PG3. Animal Abuse and Links to Abuse of Children and Vulnerable Adults

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Specific definitions of key concepts used by safeguarding practitioners are available through the Glossary.
Caption: Animal Abuse and Links to Abuse of Children and Vulnerable Adults


Animal abuse is defined as intentional harm of animals, including willful neglect, inflicting injury, pain or distress or malicious killing of animals. There is increasing evidence of links between abuse of children, vulnerable adults and animals.


In addition, a child displaying intentional cruelty to animals could indicate that the child has been a victim of neglect and / or abuse themselves.


In some circumstances, acts of animal cruelty may be used to control and intimidate adults and children into being silent about their own abuse.


Professionals in all agencies should be aware that if serious animal abuse occurs within a household there may be an increased likelihood of family violence, and increased risk of abuse to children within the family such that it could constitute significant harm. See Recognising Abuse and Neglect Procedure.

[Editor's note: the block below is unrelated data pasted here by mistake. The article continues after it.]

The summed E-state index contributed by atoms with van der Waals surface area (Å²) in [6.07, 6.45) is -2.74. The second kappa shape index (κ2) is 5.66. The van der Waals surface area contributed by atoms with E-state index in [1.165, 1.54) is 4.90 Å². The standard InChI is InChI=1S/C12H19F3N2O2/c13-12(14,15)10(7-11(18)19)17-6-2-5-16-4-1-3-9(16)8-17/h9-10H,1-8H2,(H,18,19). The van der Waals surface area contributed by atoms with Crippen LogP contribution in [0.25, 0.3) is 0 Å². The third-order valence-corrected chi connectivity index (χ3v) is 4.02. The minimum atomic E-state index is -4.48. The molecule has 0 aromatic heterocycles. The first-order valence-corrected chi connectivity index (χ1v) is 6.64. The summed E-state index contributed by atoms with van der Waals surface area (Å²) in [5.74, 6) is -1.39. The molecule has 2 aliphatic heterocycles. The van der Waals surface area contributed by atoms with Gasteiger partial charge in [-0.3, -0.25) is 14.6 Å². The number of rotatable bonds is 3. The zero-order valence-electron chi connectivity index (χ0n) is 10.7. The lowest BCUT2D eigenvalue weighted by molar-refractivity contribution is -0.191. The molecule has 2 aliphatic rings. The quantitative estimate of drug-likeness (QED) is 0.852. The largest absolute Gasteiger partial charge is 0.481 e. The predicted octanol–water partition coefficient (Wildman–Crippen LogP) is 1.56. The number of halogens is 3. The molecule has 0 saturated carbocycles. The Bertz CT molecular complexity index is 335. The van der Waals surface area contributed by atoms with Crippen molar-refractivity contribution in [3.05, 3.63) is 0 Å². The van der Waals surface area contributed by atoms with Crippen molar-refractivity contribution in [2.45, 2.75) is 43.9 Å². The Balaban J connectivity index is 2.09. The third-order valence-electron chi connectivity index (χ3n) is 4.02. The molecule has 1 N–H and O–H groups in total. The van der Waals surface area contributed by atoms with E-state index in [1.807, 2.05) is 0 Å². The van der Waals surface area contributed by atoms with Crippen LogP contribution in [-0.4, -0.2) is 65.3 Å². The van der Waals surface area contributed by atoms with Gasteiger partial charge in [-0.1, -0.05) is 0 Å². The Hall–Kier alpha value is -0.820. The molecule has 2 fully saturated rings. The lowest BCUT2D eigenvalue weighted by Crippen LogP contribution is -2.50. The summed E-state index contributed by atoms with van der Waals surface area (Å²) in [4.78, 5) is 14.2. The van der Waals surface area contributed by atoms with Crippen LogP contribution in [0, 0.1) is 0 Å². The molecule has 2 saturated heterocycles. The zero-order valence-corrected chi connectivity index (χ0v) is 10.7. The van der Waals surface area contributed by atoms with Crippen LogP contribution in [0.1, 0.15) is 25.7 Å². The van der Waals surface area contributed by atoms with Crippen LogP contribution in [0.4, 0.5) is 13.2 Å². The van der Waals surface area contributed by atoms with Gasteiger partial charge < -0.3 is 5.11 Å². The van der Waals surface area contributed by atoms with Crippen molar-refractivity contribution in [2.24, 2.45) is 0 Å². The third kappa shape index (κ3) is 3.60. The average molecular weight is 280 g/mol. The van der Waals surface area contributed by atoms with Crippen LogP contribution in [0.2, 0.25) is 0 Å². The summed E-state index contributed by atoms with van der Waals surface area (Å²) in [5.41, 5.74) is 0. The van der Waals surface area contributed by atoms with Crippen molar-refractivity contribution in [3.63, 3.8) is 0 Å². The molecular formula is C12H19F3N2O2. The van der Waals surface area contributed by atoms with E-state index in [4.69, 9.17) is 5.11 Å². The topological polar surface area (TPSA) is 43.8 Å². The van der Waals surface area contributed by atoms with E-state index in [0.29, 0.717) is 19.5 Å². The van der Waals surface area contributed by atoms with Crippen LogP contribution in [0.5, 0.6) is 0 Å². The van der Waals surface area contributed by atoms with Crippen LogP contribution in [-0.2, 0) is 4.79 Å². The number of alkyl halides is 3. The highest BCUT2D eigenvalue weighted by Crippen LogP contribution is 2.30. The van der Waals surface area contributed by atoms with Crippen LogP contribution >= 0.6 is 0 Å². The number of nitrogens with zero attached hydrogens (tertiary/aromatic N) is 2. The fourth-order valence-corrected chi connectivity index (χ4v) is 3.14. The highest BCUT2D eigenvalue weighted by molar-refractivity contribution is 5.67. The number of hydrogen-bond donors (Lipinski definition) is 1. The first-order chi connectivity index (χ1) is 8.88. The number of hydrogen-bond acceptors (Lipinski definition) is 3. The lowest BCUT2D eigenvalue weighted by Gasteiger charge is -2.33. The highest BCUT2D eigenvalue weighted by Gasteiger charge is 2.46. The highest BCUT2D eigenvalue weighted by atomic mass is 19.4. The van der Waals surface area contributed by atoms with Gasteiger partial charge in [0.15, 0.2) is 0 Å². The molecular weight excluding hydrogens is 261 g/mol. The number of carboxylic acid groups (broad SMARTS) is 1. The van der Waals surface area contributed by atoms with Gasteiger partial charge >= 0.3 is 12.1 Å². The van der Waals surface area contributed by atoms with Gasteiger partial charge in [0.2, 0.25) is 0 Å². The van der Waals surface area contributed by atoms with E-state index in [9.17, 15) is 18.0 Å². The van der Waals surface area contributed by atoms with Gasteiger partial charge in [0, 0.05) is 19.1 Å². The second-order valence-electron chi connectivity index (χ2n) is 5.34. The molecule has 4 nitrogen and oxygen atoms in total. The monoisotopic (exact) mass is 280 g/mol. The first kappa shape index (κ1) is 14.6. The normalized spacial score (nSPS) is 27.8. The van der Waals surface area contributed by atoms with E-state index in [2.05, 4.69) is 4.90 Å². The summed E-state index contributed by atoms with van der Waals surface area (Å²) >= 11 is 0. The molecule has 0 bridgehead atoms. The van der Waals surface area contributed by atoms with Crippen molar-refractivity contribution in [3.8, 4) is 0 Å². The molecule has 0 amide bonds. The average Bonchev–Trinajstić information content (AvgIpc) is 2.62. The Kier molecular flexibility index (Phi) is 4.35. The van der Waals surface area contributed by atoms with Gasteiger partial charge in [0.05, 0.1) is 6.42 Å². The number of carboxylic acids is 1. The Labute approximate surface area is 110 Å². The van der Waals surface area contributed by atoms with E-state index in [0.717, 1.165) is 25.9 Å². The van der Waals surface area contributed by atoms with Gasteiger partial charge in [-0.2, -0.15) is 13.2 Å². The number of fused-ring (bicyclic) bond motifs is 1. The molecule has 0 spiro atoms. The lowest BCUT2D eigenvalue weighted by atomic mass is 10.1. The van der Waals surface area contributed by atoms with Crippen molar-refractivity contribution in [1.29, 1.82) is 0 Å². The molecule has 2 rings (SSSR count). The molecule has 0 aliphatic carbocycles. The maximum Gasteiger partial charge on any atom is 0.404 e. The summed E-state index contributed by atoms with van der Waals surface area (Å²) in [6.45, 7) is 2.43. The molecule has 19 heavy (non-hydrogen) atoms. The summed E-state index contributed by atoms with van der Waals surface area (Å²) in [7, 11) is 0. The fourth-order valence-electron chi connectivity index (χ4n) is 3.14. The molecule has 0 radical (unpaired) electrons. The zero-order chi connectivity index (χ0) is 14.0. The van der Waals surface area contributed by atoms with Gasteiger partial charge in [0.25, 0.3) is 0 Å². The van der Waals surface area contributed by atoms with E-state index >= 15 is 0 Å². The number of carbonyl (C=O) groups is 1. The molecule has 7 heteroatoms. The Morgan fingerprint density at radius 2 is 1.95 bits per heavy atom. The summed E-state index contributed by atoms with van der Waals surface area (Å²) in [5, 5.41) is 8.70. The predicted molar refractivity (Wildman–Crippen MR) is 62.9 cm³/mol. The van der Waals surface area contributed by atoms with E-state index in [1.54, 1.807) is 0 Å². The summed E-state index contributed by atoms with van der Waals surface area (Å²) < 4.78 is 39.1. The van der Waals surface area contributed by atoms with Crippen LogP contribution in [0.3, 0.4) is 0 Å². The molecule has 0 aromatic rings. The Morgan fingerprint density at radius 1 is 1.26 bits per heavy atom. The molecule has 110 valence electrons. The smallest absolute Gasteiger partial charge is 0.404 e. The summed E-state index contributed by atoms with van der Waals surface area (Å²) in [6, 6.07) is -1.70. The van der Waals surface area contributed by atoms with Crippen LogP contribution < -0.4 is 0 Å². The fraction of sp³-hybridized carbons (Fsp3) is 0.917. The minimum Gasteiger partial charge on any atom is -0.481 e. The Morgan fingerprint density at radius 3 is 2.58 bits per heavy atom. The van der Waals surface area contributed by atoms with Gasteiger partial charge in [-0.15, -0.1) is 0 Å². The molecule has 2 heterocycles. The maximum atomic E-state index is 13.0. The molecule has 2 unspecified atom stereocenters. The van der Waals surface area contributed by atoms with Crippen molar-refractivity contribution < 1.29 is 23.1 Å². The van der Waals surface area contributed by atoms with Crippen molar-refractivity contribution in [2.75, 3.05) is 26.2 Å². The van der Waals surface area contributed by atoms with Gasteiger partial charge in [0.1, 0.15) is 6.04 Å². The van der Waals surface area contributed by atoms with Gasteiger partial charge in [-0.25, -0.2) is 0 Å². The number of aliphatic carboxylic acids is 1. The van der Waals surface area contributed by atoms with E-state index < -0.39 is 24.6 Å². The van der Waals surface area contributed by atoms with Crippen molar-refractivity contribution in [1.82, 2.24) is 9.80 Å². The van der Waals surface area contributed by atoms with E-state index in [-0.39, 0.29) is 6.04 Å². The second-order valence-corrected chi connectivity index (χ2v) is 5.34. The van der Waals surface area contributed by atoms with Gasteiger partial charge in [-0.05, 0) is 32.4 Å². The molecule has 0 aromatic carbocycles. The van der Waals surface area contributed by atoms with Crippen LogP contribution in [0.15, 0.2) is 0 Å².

Significant harm is defined in Responding to Concerns of Abuse and Neglect Procedure, Concept of significant harm as a situation where a child is suffering, or is likely to suffer, a degree of physical, sexual and / or emotional harm (through abuse or neglect), which is so harmful that there needs to be compulsory intervention by child protection agencies into the life of the child and their family.


Professionals working with children should:

  • Be observant about the care and treatment of family pets whilst carrying out assessments;
  • Ensure that assessments consider the needs and the risk of harm to children and animals within the family;
  • Ensure that safety planning with victims of domestic abuse considers the safety of children and animals within the family.


Professionals working with animals should:

  • Receive training about recognition and referral processes to enable them to raise appropriate concerns about children.


When a referral is made to local authority children's social care (see Referral and Assessment Procedure) the name of the RSPCA inspector should not be given to the family unless this has been agreed between the two agencies as essential for evidential reasons. The reason for this is that the RSPCA inspector may need to do repeat visits to the household to monitor an animal's welfare.


To report animal cruelty, request assistance or express a concern about animal welfare, call the RSPCA's national cruelty and advice line: 0300 1234999.